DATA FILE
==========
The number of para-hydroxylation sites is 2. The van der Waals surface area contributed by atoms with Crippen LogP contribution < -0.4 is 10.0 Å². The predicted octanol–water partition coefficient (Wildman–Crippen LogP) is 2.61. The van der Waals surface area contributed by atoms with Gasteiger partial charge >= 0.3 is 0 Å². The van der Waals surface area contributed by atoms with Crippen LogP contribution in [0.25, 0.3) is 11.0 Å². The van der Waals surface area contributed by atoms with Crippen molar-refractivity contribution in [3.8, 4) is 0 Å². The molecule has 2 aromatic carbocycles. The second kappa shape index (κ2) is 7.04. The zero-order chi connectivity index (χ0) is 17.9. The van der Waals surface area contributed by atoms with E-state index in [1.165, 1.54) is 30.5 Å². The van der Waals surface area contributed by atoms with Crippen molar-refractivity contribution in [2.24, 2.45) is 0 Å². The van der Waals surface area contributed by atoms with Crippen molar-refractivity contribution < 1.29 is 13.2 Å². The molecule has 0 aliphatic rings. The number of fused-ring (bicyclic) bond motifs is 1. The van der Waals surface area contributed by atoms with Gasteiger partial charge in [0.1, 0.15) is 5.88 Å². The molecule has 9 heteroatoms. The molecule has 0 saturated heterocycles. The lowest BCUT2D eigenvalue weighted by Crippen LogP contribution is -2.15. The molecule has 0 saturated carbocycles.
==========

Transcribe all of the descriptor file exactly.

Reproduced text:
The number of para-hydroxylation sites is 2. The van der Waals surface area contributed by atoms with Crippen LogP contribution < -0.4 is 10.0 Å². The predicted octanol–water partition coefficient (Wildman–Crippen LogP) is 2.61. The van der Waals surface area contributed by atoms with Gasteiger partial charge >= 0.3 is 0 Å². The van der Waals surface area contributed by atoms with Crippen LogP contribution in [0.25, 0.3) is 11.0 Å². The van der Waals surface area contributed by atoms with Crippen molar-refractivity contribution in [3.8, 4) is 0 Å². The molecule has 2 aromatic carbocycles. The second kappa shape index (κ2) is 7.04. The zero-order chi connectivity index (χ0) is 17.9. The van der Waals surface area contributed by atoms with E-state index in [1.165, 1.54) is 30.5 Å². The van der Waals surface area contributed by atoms with Crippen molar-refractivity contribution in [2.24, 2.45) is 0 Å². The van der Waals surface area contributed by atoms with Crippen molar-refractivity contribution < 1.29 is 13.2 Å². The molecule has 0 aliphatic rings. The number of fused-ring (bicyclic) bond motifs is 1. The van der Waals surface area contributed by atoms with Gasteiger partial charge in [0.1, 0.15) is 5.88 Å². The molecule has 9 heteroatoms. The molecule has 0 saturated heterocycles. The lowest BCUT2D eigenvalue weighted by Crippen LogP contribution is -2.15. The molecule has 0 saturated carbocycles.